At one time I would have dismissed type 1 cassettes. In fact for many years I neither purchased or used them. Recently I have had to revise my opinion. A really good type 1 (like a TDK AR-X) can be capable of outstanding performance and in my experience, will surpass many chrome tapes.

Quote:
Originally Posted by LesX55 View Post
When using chrome(mostly my preferred choice)i use Maxell XL-11s or Sony UX-Pro, these can better Metals in most respects, they have great bass and treble detail and way less bias noise.
For the Metals you need a true high end deck to reach their full potential, and the cost is not worth the small increase in performance.
A high end deck that has been properly set up should deliver the sonic goods with any decent tape.

The cost/performance issue will always divide people. I think the trouble with type IV cassettes is that the very best ones are (rightfully) the most expensive to procure whilst the rest can be bettered by a number of top chrome tapes.
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Old 05-20-2010, 03:04 PM
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Hello everybody on this forum!

Neither do I want to dilute the thread (especially given this is my first post here), but I have to get this question out and hope to add something useful as well further down.
Quote:
Originally Posted by KatCassidy View Post
I have recently used a BASF Chrome Plus: I would trade all my NOS tapes for these if I could. On playback, I heard no hiss between songs (source: CD) unless I jacked the amplifier to over 75%. I recorded with an average level of 0db.
I wonder which cassette you mean. I know BASF cassettes quite well, given that I come from the country BASF is located (Germany), and they were possibly the most widespread tapes here. But I never heard of "Chrome Plus". Could you possibly upload a picture?
All they had here in all those years I remember were "Chromdioxid II" (later renamed "Chrom(e) Extra", in the end "CE") "Chromdioxid Super II" (later renamed "Chrome Super", in the end "CS") and Chrome Maxima (introduced in 1982 as "Chromdioxid Maxima II" in a really weird shell, and in the end called "CM"). The lineup you can see on vintagecassettes.com.
To save the integrity of the thread, you may as well send the picture via PM.

Back on topic: There are some substantial differences between the different type IIs, the "real chromes" on one side and the cobalt-doped ferrics (= chrome substitutes) on the other, that I haven't seen mentioned here. From my experience the real chromes are really nice quiet tapes, especially the dual-layer types from BASF. They won't take as high peak levels as good TDKs or Maxells, but not much less. Their overall dynamic, given the low noise floor, is excellent. I couldn't find much difference in the high frequency sound between chromes and cobalt-ferrics. Overall, I found the dual-layer chromes exellent-sounding. Single-layer chromes are weaker in the high frequencies, especially many of the cheap simple chromes you could find everywhere around here in the 80s and 90s. I can't really give a statement for the bass sound, as that's distorted quite a bit by the cassette deck itself, and I didn't find bass sound much different between types.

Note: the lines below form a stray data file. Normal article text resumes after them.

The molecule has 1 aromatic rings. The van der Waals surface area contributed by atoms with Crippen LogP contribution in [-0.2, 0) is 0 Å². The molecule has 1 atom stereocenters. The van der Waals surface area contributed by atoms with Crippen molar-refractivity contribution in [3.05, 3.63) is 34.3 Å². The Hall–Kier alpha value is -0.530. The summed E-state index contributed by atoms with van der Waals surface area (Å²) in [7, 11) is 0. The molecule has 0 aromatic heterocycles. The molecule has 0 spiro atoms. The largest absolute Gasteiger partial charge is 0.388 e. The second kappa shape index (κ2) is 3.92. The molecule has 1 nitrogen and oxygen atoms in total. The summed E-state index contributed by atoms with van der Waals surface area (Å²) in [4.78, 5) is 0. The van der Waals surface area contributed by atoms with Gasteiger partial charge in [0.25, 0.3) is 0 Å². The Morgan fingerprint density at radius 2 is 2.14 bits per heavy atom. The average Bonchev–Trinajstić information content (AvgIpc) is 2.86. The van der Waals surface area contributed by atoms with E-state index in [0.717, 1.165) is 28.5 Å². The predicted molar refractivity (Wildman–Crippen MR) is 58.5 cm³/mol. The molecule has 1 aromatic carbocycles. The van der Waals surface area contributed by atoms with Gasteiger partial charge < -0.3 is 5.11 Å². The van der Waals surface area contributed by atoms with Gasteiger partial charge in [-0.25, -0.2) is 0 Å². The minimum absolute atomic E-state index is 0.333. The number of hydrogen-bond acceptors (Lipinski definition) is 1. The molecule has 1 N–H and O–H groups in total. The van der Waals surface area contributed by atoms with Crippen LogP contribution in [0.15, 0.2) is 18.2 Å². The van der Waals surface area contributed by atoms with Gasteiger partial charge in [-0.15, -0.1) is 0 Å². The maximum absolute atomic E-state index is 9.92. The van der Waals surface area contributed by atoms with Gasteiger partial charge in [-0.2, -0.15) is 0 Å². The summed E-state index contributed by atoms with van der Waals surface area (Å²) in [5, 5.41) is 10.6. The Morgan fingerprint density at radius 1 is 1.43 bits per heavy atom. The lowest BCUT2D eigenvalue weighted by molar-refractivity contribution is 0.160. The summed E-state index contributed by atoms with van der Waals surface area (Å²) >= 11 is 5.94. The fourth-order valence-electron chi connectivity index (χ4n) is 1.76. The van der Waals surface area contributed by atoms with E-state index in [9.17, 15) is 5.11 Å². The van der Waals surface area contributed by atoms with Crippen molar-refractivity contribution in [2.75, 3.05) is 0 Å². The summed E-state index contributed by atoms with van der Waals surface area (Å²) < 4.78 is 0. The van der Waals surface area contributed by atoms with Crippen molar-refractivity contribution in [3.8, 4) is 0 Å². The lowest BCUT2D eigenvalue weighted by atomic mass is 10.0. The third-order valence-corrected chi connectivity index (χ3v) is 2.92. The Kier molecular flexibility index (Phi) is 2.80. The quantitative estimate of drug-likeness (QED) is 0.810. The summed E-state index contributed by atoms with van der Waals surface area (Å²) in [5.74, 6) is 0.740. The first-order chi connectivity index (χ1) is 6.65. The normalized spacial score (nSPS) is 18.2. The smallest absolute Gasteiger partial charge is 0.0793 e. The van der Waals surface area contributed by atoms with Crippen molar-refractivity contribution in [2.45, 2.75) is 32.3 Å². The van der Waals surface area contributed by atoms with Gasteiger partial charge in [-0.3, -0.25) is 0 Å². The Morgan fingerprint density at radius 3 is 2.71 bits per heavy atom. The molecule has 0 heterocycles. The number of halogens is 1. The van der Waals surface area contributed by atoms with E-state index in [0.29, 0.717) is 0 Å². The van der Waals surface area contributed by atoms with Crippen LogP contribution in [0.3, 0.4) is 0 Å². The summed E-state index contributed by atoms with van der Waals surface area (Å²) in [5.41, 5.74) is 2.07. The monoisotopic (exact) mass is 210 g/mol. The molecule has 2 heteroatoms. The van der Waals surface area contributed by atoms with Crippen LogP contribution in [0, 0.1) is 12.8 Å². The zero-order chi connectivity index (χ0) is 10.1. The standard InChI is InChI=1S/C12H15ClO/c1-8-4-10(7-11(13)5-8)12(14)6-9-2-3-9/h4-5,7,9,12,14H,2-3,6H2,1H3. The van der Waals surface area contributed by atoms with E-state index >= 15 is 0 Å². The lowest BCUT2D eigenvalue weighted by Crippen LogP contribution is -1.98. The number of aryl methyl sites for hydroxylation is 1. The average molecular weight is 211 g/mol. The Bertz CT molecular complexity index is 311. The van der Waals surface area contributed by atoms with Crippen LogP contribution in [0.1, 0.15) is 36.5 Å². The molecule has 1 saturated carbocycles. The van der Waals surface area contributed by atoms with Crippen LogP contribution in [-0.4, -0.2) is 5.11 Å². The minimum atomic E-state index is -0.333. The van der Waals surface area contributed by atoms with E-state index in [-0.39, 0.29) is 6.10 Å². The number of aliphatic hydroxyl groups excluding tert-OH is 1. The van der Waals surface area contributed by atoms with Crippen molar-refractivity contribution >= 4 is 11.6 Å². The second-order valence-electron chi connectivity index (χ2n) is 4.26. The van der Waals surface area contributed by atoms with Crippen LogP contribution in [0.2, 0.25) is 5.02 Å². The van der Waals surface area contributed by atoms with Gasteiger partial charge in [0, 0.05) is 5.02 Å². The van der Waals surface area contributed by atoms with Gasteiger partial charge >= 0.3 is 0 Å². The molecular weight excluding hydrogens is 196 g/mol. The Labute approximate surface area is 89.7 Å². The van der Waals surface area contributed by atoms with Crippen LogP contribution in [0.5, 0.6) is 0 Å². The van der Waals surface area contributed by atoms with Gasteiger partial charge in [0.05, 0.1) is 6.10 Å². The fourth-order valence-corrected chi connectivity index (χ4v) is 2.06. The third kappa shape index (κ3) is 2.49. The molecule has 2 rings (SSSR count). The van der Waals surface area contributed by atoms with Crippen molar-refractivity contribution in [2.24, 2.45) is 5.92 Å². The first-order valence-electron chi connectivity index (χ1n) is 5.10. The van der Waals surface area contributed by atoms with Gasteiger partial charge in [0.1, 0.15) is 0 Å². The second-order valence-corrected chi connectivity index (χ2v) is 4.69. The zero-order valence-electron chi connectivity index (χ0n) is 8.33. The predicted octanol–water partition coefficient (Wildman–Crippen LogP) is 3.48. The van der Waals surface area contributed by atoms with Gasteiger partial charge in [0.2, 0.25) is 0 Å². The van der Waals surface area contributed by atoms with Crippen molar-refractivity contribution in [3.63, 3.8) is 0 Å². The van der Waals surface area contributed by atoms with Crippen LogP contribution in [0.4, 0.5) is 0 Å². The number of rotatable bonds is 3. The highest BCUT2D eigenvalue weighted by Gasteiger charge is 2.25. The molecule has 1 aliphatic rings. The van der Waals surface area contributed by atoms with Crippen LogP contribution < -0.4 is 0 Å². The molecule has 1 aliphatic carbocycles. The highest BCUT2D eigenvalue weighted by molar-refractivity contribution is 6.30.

But then I never used many good ferrics, as the BASF Chrome Super was my bread-and-butter cassette in the 80s, until I completely switched to Metal types for home use (when the quite good Fuji FR Metal and TDK MA from the end-80s finally made them affordable, especially when bought in boxes of 10) and simple cobalt-doped ferrics for car use.

My reason for the switch? Mainly, the longevity of magnetism on Metal tapes (there are those two terms, "coercivity" and "remanence", which I keep mixing up, one of which indicates how well the magnetism will last). With my use of those Chrome tapes, I had noticed two effects, which made the biggest difference to those cobalt-ferrics in my experience:
(1) There was noticably more copy-through on chrome tapes, especially when combined with another effect, which is (2) chrome tapes can't take a lot of heat, like when you leave them in your car for a while. Please note that later BASF chromes were much better in respect to effect (1), equal to good chrome substitutes. BASF obviously changed their formulation. However, effect (2) remained. They still lost high frequencies drastically when left in a hot environment for a while.
Another reason for the switch was better headroom for high frequencies, which metals clearly have.

As for my experiences with the metals: Overall, they lived up to my expectations. Never had to worry about setting recording levels too high, great highs, and sound lasted much better than on the chromes before. But when I recently rediscovered cassettes and cassette decks, I went back to chromes, as Metals have become unaffordable (again). And the last BASF chromes are quite nice cassettes. A pity they aren't made any more. I don't need cassettes in the car ATM (although I'm thinking of re-adding a cassette receiver...).

--
Alex

P.S.: Sorry for not having written an introductory post. Wanted to produce a really nice one, but never got around to it. Hopefully I'll deliver it over the next few days.